Autorangers tend to be 20% to 30% more expensive than their rectangular equivalents for several reasons. First, they need to have an additional control loop to keep the output power within the power envelope of the supply. Second, the actual components involved must be rated for the highest voltage and the highest current, as these maximum conditions will appear at some point on the power components, although never at the same time. Lastly, achieving the best possible measurement accuracy over this wider operating range will mean a more costly measurement system.

**Autoranger Vs. Rectangular**

Because they operate over a wider range, autorangers can replace several rectangular output supplies of the same rating. Figure 3a shows how several rectangular output 100-W supplies are needed to match the ratings of a 100-W, 5:1 autoranger. However, another approach is just to use a larger rectangular output supply. Figure 3b shows how using a 500-W rectangular output supply provides the same operating points as the 100-W 5:1 autoranger.

*3. In section a, the same 100-W autoranging supply is compared to several 100-W rectangular output supplies. To cover the same wide range of output voltage and current, several rectangular output supplies are needed, which will be more costly and take more rack space than a single 100-W autoranger. In section b, a 500-W rectangular output supply is compared to the 100-W autoranging supply. Although likely to be larger and more expensive, the 500-W rectangular supply can cover all of the same operating points as the 100-W autoranger. It can also provide 400 W more power beyond the 100-W limit of a 100-W autoranger, which could potentially justify the higher cost and larger size.*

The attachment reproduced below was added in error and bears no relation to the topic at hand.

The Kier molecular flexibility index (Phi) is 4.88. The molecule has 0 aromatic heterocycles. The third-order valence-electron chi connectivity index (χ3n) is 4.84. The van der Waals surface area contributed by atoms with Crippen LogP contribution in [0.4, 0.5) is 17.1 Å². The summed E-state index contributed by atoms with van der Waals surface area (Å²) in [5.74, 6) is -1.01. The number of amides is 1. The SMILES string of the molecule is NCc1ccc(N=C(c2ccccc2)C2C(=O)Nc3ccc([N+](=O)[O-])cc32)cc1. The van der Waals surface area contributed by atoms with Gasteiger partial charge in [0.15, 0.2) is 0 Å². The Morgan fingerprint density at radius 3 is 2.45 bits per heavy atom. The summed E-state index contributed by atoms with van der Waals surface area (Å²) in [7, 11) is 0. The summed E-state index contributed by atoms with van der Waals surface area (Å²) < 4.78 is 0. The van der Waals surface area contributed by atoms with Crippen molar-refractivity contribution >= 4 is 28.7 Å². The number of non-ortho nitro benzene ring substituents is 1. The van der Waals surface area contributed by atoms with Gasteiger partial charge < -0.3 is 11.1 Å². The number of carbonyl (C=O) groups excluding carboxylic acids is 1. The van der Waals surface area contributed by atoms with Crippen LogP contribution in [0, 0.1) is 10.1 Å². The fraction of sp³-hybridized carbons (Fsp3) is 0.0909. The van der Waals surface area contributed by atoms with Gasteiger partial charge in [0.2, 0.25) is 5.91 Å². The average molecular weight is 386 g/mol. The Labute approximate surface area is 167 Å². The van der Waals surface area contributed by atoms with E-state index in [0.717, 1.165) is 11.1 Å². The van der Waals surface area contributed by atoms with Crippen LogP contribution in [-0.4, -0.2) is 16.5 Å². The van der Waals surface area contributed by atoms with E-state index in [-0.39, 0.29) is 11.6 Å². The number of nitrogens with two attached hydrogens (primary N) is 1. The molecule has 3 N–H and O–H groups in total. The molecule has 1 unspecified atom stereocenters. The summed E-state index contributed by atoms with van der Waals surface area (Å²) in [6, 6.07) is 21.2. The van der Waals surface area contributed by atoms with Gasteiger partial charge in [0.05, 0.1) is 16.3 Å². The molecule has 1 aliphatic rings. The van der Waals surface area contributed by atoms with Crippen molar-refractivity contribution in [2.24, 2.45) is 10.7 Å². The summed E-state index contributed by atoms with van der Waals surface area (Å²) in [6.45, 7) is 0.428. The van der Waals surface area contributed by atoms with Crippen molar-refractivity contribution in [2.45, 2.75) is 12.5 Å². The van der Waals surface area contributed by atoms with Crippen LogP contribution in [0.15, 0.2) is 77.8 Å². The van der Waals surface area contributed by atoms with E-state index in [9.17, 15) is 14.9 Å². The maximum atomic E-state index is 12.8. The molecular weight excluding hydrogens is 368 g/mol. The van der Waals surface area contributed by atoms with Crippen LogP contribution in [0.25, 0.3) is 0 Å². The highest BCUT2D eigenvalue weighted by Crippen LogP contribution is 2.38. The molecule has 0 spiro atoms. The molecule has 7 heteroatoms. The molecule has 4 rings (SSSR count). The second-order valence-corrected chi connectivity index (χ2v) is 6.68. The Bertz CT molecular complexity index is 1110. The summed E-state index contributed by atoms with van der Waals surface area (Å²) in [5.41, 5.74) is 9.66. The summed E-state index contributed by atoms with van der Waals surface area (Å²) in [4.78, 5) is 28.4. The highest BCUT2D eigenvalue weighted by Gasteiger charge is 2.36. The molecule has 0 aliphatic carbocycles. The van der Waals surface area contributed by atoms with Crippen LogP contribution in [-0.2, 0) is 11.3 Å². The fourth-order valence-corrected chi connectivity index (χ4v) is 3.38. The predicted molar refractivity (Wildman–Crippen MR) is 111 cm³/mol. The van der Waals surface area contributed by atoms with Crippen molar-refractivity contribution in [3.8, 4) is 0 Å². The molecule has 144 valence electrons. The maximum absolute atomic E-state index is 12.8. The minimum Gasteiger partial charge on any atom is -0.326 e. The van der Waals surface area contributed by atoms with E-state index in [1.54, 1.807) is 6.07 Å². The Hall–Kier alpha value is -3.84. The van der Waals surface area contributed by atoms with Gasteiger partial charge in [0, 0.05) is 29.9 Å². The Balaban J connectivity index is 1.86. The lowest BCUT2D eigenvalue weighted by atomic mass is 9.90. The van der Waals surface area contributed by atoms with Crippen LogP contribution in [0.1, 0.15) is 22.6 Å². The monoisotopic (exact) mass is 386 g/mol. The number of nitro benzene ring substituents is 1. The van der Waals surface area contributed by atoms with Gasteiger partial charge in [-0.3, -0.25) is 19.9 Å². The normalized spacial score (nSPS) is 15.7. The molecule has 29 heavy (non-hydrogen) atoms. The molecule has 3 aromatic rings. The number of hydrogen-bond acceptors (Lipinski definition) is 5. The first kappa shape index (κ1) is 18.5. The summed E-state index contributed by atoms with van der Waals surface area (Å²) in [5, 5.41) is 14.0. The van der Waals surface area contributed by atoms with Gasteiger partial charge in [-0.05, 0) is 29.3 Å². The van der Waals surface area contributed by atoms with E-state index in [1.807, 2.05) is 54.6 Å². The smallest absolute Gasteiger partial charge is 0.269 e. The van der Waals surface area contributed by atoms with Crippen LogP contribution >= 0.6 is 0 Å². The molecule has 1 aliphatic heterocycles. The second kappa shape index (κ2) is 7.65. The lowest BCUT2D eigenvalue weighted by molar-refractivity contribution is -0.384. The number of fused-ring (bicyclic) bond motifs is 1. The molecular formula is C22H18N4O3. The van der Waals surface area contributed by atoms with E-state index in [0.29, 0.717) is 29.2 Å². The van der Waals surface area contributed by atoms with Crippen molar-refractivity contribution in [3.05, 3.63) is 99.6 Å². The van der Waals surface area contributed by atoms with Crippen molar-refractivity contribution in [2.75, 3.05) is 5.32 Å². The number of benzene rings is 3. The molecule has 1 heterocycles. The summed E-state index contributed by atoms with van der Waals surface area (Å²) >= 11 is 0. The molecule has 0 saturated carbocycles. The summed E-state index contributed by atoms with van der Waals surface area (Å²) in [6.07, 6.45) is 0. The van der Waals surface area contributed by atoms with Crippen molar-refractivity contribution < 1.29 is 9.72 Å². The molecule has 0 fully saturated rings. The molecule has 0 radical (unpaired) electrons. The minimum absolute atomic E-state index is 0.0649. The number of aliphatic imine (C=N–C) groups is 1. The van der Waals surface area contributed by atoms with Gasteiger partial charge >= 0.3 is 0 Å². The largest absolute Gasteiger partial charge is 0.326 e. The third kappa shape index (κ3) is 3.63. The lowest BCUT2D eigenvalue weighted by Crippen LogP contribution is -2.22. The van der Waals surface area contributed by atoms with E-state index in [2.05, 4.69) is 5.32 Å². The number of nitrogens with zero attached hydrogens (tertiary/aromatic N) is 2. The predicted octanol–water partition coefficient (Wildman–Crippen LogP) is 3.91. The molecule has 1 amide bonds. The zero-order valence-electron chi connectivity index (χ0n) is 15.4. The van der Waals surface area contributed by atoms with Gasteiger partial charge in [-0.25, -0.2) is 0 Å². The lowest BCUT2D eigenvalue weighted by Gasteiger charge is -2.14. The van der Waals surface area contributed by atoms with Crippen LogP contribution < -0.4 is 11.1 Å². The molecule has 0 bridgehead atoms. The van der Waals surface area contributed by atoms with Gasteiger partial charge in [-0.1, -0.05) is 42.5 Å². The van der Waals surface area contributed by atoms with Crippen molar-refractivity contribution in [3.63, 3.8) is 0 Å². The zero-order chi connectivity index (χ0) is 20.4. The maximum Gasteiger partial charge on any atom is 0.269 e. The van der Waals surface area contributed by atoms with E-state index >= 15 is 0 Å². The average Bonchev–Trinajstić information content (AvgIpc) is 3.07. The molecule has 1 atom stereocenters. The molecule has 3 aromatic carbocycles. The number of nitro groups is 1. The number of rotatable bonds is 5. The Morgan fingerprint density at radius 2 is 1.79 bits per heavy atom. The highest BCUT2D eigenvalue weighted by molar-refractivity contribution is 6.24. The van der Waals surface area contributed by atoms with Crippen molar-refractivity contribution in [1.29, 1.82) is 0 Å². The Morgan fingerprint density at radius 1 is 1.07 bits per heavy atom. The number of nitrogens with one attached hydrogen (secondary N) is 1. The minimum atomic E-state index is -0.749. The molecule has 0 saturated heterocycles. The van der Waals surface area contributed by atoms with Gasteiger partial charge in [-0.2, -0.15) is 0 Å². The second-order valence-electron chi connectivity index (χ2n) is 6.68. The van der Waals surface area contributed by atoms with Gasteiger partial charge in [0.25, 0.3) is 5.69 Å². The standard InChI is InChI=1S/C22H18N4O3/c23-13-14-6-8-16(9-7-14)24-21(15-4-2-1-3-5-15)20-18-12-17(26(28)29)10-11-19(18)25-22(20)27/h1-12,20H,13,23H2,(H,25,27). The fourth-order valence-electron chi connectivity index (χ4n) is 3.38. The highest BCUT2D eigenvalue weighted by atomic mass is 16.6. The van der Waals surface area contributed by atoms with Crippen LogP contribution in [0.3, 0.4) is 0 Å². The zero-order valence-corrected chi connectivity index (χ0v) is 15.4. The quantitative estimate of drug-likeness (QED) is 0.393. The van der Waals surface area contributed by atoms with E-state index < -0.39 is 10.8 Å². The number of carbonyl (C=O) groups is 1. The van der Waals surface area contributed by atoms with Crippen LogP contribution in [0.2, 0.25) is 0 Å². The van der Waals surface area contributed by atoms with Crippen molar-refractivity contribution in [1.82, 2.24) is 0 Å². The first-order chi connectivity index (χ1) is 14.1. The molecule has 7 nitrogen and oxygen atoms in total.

While there is something appealing about the flexibility and efficiency of the 100-W autoranger, a larger rectangular output supply may not be the lesser choice. To decide which is better, compare the cost and the physical size of the two alternatives. While the autoranger may seem less costly and smaller than a supply of five times the output power, given today’s modern switching power supply designs, the size and cost of a 500-W rectangular output supply may be similar to the 100 W 5:1 autoranger.

**When To Select An Autoranger**

If your testing requires voltages over a limited range, the incremental cost of the autoranger means you’re paying extra money for wide operating range flexibility that you don’t need. For example, if you’re testing a mobile phone normally powered by a lithium-ion cell, its operating voltage will be between 4.2 V and 2.8 V. This is a pretty narrow range of operation, and having an autoranger would be wasteful.

Conversely, if your testing requires a wide range of operation, an autoranger could be a highly valuable tool because it gives you more flexibility with a smaller power supply. This can really save cost and rack space. For example, if you’re a system integrator trying to create a flexible tester, you can probably justify the extra cost to give more flexibility. Or, if you’re a dc-dc converter manufacturer testing a family of dc-dc converters, you may need a dc source of 5 V to 72 V to cover the input requirements of the whole family. Finally, if measurement accuracy isn’t critical, perhaps because you add your own external measurement system to the power supply, then the reduced accuracy you may have with an autoranging supply won’t matter to you.

**Bob Zollo **

*is a product planner with the System Products Division, Electronic Measurements Group, at Agilent Technologies. He is responsible for creating Agilent’s power products roadmap by researching customer and industry trends and developing product plans to meet emerging customer needs. He holds a degree in electrical engineering from Stevens Institute of Technology in Hoboken, N.J.*